We’re taking fall to the next level with this rum old fashioned. I know it’s heresy to use anything other than whiskey in an old fashioned, but the original, early written descriptions of an old fashioned didn’t necessarily mention whiskey specifically. Just “spirit.”
And they weren’t talking about ghosts.
But using rum for a fall old fashioned sweetens the cocktail, especially with this syrup created specifically for fall cocktails. So, mix up this lovely fall rum old fashioned that makes you want to put on a warm sweater and sit by the fire.
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What is an Old Fashioned?
An Old Fashioned is a classic whiskey cocktail consisting of whiskey, spirit and bitters. It’s simple, fast and enlessly variable. While I prefer using simple syrup as the sweet element in my Old Fashioneds, many people prefer a muddled Old Fashioned.
The Old Fashioned is considered one of the oldest whiskey cocktails, and was often used as a morning drink, much like we drink the mimosa or bloody marys today.
I’ve written a full article on my perfect old fashioned; it’s a great compilation of the history and elements of the cocktail. In essence it was first used as a method to take your medicine! Early cocktails included bitters with whiskey – since both were perceived to be medicinal (more on bitters here). The three basic elements of the old fashioned became codified in the early 1900s as whiskey, sugar and bitters.
About the Rum Old Fashioned
Go forward a hundred or more years and the base spirit in an old fashioned is often replaced by something other than whiskey. Think of the Oaxacan old fashioned, or a great brandy old fashioned. Both of those change out the base spirit, but still use the addition of a sweetening agent and a bitter.
We don’t hear much about a rum version of the old fashioned, and that’s disappointing.
Because it’s delicious!
Why a Rum Old Fashioned Works
Rum, like whiskey, is an aged spirit. Often, it ages in used whiskey or bourbon casks, sitting for years in the Caribbean climate to soak in and out of the barrel staves over time. As it ages, it draws notes from the wood and the spirit previously in the barrel, usually whiskey.
Like whiskey, aged rum can be complex. Often more than just caramel and vanilla aromas, rum can have complex floral, herbaceous and nut notes, just like whiskey. It also gives off spice notes, earthy notes and complex bitter flavors at times. Because of this complexity, rum’s a good match for the old fashioned.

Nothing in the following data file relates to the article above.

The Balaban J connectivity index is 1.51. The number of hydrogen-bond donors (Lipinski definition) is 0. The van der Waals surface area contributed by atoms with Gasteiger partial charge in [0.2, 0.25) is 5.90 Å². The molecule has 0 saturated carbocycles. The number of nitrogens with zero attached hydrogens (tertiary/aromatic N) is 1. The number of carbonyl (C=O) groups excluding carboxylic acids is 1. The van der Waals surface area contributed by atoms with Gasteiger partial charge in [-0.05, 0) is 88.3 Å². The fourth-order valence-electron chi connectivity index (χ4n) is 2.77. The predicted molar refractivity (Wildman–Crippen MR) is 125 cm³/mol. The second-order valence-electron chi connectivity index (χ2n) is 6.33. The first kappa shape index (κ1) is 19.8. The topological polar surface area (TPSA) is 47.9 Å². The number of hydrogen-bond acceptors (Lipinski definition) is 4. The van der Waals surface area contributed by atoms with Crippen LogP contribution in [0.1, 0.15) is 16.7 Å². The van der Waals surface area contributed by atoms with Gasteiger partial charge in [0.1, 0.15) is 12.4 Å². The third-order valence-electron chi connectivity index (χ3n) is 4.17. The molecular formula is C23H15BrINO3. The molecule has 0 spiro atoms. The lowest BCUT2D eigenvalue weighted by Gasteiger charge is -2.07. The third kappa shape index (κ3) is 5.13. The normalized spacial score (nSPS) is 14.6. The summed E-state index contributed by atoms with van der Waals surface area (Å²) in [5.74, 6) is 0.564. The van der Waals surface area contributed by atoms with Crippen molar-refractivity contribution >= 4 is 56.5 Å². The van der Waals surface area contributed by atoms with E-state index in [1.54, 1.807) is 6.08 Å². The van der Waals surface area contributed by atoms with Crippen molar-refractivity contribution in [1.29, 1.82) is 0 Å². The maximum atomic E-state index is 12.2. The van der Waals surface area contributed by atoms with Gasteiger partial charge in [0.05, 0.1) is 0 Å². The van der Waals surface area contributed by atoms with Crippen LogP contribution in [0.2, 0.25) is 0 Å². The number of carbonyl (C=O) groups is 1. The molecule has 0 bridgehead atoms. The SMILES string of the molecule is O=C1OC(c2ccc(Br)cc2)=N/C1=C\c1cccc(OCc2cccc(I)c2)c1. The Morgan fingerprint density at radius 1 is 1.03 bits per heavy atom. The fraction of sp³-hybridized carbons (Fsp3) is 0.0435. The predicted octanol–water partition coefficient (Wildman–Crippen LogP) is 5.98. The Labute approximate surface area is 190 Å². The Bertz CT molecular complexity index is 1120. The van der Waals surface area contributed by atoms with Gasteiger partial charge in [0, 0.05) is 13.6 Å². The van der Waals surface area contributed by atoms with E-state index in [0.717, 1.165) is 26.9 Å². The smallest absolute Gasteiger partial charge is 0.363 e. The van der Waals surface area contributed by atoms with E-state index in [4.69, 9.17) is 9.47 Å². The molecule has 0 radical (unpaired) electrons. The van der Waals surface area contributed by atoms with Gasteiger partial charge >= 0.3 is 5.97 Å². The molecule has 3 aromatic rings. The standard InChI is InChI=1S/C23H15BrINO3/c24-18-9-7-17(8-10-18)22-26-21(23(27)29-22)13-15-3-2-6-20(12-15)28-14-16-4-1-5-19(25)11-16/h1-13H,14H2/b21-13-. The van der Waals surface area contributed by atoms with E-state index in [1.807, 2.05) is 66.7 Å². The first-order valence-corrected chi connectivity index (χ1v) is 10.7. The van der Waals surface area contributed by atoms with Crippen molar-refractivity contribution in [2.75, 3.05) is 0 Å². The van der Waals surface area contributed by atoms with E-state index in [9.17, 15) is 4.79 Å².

Just as I prefer aged tequilas in my old fashioned (over silver tequilas), I prefer aged rums to make the same drink. It’s harder to find a higher proof aged rum to mix with.
Most producers bottle rum at 40% alcohol or 80 proof and lower than I’m using to mixing with. I understand the need to punch up tiki drinks with a bit of overproof rum to keep the rum from disappearing into the drink.
However, in this case, with the Ron Viejo de Caldas (gifted as a PR sample) 8 year, the flavors were still pronounced enough to hold up at 80 proof. I suggest diluting less than you might with a higher proof whiskey but serve it over a single large cube with my fall simple syrup. You might be converted to a rum drinker.
Fall Simple Syrup
I created this fall simple syrup to evoke some of the flavors and smells I associate with the season. The syrup’s notes of honey, brown sugar, baking spices and ginger fits well with both whiskey and rum cocktails because their flavor profiles can be so similar.
The ginger slowly heats up a bit after the syrup sits a day or two, so don’t be disappointed if it’s not as punchy as you’d like when you taste it right after making it.
Bitters for a Rum Old Fashioned
While many standard recipes for a rum old fashioned call for orange bitters, with the fall simple syrup I wanted this rum-based old fashioned to be a bit earthier and spicier than your average rum cocktail. To do that I added two spiced bitters and a dash of allspice dram.
The allspice dram works just as it does in any tiki drink. The heat and aggressive clove spice of the spirit cuts into the sweetness of the rum and simple, redefining it.
In addition, I added Old Forester’s Smoked Cinnamon bitters which are more cinnamon than smoke, but a great way to link the ginger and the rum together.
The second bitters, the Woodford Sassafras and Sorghum bitters are some of my favorite ways to add earthy, dark elements to a cocktail. They’re bitter, but in a way that makes me think of wandering through a forest trail as the leaves have fallen.
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You probably already have these, but you may need them, too:
Rum Old Fashioned
- 2 oz aged rum (I used Ron Viejo de Caldas 8 year old rum.)
- ½ oz Fall simple syrup**
- ¼ oz allspice dram
- 10 drops of Woodford’s Sorghum and Sassafras bitters
- 16 drops of Old Forester’s Smoked Cinnamon bitters
- Garnish: cinnamon stick orange peel
- Combine rum, fall simple syrup, allspice dram and bitters in a mixing glass and fill with ice.
- Stir until chilled, but don’t over dilute.
- Strain into a rocks glass filled with ice or one large cube.
- Garnish with a cinnamon stick and orange peel.
- 8 oz sugar
- ¼ cup brown sugar
- ¼ cup honey
- 8 oz water
- ¼ cup chopped, peeled ginger